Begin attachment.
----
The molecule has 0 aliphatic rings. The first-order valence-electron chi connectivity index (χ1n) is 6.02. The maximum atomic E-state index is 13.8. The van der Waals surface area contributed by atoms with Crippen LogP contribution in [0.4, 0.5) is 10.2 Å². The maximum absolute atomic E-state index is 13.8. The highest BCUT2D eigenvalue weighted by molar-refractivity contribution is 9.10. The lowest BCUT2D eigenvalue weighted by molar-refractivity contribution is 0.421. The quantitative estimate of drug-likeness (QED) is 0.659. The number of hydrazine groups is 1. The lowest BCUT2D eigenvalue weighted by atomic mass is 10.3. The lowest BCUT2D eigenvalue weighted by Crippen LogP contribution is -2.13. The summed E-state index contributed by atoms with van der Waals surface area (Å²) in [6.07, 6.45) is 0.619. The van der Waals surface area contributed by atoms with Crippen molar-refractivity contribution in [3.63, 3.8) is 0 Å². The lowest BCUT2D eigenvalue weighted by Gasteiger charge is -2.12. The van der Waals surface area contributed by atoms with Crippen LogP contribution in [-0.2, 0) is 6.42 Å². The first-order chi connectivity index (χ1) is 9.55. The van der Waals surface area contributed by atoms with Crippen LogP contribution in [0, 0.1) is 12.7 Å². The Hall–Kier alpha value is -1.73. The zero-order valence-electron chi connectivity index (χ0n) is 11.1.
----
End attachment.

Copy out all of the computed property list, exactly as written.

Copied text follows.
The molecule has 0 aliphatic rings. The first-order valence-electron chi connectivity index (χ1n) is 6.02. The maximum atomic E-state index is 13.8. The van der Waals surface area contributed by atoms with Crippen LogP contribution in [0.4, 0.5) is 10.2 Å². The maximum absolute atomic E-state index is 13.8. The highest BCUT2D eigenvalue weighted by molar-refractivity contribution is 9.10. The lowest BCUT2D eigenvalue weighted by molar-refractivity contribution is 0.421. The quantitative estimate of drug-likeness (QED) is 0.659. The number of hydrazine groups is 1. The lowest BCUT2D eigenvalue weighted by atomic mass is 10.3. The lowest BCUT2D eigenvalue weighted by Crippen LogP contribution is -2.13. The summed E-state index contributed by atoms with van der Waals surface area (Å²) in [6.07, 6.45) is 0.619. The van der Waals surface area contributed by atoms with Crippen molar-refractivity contribution in [3.63, 3.8) is 0 Å². The lowest BCUT2D eigenvalue weighted by Gasteiger charge is -2.12. The van der Waals surface area contributed by atoms with Crippen LogP contribution in [-0.2, 0) is 6.42 Å². The first-order chi connectivity index (χ1) is 9.55. The van der Waals surface area contributed by atoms with Crippen LogP contribution in [0, 0.1) is 12.7 Å². The Hall–Kier alpha value is -1.73. The zero-order valence-electron chi connectivity index (χ0n) is 11.1.